US9827802B2 - Security element, value document comprising such a security element, and method for producing such a security element - Google Patents

Security element, value document comprising such a security element, and method for producing such a security element Download PDF

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US9827802B2
US9827802B2 US13/513,690 US201013513690A US9827802B2 US 9827802 B2 US9827802 B2 US 9827802B2 US 201013513690 A US201013513690 A US 201013513690A US 9827802 B2 US9827802 B2 US 9827802B2
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facets
security element
pixels
area
element according
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US20130093172A1 (en
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Christian Fuhse
Michael Rahm
Andreas Rauch
Wittich Kaule
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Giesecke and Devrient Currency Technology GmbH
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Giesecke and Devrient Currency Technology GmbH
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Priority to DE102009056934 priority Critical
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Priority to DE102009056934.0 priority
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Priority to PCT/EP2010/007368 priority patent/WO2011066990A2/en
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Assigned to GIESECKE+DEVRIENT CURRENCY TECHNOLOGY GMBH reassignment GIESECKE+DEVRIENT CURRENCY TECHNOLOGY GMBH ASSIGNMENT OF ASSIGNORS INTEREST (SEE DOCUMENT FOR DETAILS). Assignors: GIESECKE & DEVRIENT GMBH
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    • BPERFORMING OPERATIONS; TRANSPORTING
    • B42BOOKBINDING; ALBUMS; FILES; SPECIAL PRINTED MATTER
    • B42DBOOKS; BOOK COVERS; LOOSE LEAVES; PRINTED MATTER CHARACTERISED BY IDENTIFICATION OR SECURITY FEATURES; PRINTED MATTER OF SPECIAL FORMAT OR STYLE NOT OTHERWISE PROVIDED FOR; DEVICES FOR USE THEREWITH AND NOT OTHERWISE PROVIDED FOR; MOVABLE-STRIP WRITING OR READING APPARATUS
    • B42D15/00Printed matter of special format or style not otherwise provided for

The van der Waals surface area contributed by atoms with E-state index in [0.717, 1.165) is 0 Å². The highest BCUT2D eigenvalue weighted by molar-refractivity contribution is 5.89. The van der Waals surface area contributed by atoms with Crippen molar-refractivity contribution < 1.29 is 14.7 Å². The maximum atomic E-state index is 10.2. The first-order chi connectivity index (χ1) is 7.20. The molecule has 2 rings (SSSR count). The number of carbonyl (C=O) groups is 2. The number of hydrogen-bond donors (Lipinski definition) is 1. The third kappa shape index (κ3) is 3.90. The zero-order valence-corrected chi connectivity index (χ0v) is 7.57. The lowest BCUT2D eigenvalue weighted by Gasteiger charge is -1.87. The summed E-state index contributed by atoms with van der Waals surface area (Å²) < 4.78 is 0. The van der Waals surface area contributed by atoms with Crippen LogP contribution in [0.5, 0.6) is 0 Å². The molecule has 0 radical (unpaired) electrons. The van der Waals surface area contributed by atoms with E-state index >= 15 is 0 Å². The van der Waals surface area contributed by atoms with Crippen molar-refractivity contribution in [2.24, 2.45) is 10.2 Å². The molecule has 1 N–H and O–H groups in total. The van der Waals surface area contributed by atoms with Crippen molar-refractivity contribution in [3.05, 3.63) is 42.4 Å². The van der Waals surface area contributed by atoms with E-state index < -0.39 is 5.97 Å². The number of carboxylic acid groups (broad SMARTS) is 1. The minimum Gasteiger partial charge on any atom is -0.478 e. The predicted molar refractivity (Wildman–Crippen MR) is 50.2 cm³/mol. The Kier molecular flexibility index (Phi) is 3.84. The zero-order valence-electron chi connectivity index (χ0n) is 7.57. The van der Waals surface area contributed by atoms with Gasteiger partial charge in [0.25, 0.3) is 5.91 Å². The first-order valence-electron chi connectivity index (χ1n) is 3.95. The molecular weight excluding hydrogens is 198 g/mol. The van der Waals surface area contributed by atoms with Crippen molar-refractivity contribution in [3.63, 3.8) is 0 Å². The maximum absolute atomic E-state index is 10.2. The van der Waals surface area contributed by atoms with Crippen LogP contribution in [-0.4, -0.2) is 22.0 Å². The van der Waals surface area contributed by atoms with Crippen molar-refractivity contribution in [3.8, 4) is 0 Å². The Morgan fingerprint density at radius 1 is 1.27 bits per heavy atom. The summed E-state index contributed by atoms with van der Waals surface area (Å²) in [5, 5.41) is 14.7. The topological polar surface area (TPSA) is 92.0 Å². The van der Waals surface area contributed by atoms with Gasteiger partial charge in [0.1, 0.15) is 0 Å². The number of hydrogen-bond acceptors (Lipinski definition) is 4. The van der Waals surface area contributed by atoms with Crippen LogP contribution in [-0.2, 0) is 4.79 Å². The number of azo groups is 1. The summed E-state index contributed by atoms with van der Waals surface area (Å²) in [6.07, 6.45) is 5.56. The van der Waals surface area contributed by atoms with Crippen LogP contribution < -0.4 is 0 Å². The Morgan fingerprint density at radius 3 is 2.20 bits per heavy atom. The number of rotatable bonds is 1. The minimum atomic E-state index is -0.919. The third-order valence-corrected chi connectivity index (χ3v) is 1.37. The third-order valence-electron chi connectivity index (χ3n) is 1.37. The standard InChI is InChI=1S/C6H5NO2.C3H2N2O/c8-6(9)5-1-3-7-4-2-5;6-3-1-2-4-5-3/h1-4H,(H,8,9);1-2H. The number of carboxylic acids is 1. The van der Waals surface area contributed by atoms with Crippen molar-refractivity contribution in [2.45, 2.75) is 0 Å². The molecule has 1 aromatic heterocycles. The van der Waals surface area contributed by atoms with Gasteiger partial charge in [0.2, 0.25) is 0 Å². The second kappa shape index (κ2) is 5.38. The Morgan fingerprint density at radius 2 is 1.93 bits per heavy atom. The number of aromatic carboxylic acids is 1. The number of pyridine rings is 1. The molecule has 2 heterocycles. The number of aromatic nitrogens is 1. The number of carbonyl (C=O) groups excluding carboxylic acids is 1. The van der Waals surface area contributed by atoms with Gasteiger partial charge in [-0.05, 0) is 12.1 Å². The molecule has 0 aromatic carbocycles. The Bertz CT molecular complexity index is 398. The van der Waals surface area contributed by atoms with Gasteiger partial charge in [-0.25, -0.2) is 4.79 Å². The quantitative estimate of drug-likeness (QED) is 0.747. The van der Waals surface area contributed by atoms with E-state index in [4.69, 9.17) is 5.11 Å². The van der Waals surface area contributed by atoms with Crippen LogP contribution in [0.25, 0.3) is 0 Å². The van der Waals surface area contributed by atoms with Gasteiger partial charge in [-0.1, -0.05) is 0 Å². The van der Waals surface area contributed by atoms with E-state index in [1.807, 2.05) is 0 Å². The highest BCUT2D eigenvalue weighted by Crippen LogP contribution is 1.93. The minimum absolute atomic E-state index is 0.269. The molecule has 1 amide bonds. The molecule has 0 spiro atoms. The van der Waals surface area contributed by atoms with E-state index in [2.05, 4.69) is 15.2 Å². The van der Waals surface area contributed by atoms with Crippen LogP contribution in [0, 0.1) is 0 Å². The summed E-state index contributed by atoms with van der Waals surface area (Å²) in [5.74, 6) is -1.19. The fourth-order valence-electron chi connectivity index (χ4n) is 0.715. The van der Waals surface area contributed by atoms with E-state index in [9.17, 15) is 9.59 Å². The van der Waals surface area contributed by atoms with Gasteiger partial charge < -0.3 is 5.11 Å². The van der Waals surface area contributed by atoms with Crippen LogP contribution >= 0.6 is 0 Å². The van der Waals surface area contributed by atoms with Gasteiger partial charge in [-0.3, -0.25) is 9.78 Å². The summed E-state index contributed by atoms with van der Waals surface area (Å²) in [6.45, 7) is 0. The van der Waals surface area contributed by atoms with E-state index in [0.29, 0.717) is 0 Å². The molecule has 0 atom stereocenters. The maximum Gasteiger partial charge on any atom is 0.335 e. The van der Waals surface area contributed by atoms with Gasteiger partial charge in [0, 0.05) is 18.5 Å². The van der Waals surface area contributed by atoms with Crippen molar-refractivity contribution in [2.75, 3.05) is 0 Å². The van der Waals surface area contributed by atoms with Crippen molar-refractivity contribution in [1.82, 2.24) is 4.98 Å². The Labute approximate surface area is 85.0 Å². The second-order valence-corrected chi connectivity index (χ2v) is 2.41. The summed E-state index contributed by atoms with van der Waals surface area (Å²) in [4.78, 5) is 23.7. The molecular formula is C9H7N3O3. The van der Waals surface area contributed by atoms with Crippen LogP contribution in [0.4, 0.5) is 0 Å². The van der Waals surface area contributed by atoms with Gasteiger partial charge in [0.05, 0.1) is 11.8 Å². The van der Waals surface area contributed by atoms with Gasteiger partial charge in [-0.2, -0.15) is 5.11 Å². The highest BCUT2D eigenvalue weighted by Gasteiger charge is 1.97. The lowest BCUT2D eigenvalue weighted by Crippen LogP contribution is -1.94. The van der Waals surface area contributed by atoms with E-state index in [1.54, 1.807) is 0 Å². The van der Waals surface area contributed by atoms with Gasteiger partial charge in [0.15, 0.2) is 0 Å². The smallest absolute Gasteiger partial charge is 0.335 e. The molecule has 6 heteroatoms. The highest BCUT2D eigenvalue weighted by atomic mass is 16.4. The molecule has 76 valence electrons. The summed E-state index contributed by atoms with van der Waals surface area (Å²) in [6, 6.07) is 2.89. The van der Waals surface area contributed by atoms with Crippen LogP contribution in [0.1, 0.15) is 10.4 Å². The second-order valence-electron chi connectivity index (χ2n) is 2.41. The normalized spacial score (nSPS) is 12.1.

• BPERFORMING OPERATIONS; TRANSPORTING
    • B42BOOKBINDING; ALBUMS; FILES; SPECIAL PRINTED MATTER
    • B42DBOOKS; BOOK COVERS; LOOSE LEAVES; PRINTED MATTER CHARACTERISED BY IDENTIFICATION OR SECURITY FEATURES; PRINTED MATTER OF SPECIAL FORMAT OR STYLE NOT OTHERWISE PROVIDED FOR; DEVICES FOR USE THEREWITH AND NOT OTHERWISE PROVIDED FOR; MOVABLE-STRIP WRITING OR READING APPARATUS
    • B42D25/00Information-bearing cards or sheet-like structures characterised by identification or security features; Manufacture thereof
    • B42D25/20Information-bearing cards or sheet-like structures characterised by identification or security features; Manufacture thereof characterised by a particular use or purpose
    • B42D25/21Information-bearing cards or sheet-like structures characterised by identification or security features; Manufacture thereof characterised by a particular use or purpose for multiple purposes
    • BPERFORMING OPERATIONS; TRANSPORTING
    • B42BOOKBINDING; ALBUMS; FILES; SPECIAL PRINTED MATTER
    • B42DBOOKS; BOOK COVERS; LOOSE LEAVES; PRINTED MATTER CHARACTERISED BY IDENTIFICATION OR SECURITY FEATURES; PRINTED MATTER OF SPECIAL FORMAT OR STYLE NOT OTHERWISE PROVIDED FOR; DEVICES FOR USE THEREWITH AND NOT OTHERWISE PROVIDED FOR; MOVABLE-STRIP WRITING OR READING APPARATUS
    • B42D25/00Information-bearing cards or sheet-like structures characterised by identification or security features; Manufacture thereof
    • B42D25/20Information-bearing cards or sheet-like structures characterised by identification or security features; Manufacture thereof characterised by a particular use or purpose
    • B42D25/23Identity cards
    • BPERFORMING OPERATIONS; TRANSPORTING
    • B42BOOKBINDING; ALBUMS; FILES; SPECIAL PRINTED MATTER
    • B42DBOOKS; BOOK COVERS; LOOSE LEAVES; PRINTED MATTER CHARACTERISED BY IDENTIFICATION OR SECURITY FEATURES; PRINTED MATTER OF SPECIAL FORMAT OR STYLE NOT OTHERWISE PROVIDED FOR; DEVICES FOR USE THEREWITH AND NOT OTHERWISE PROVIDED FOR; MOVABLE-STRIP WRITING OR READING APPARATUS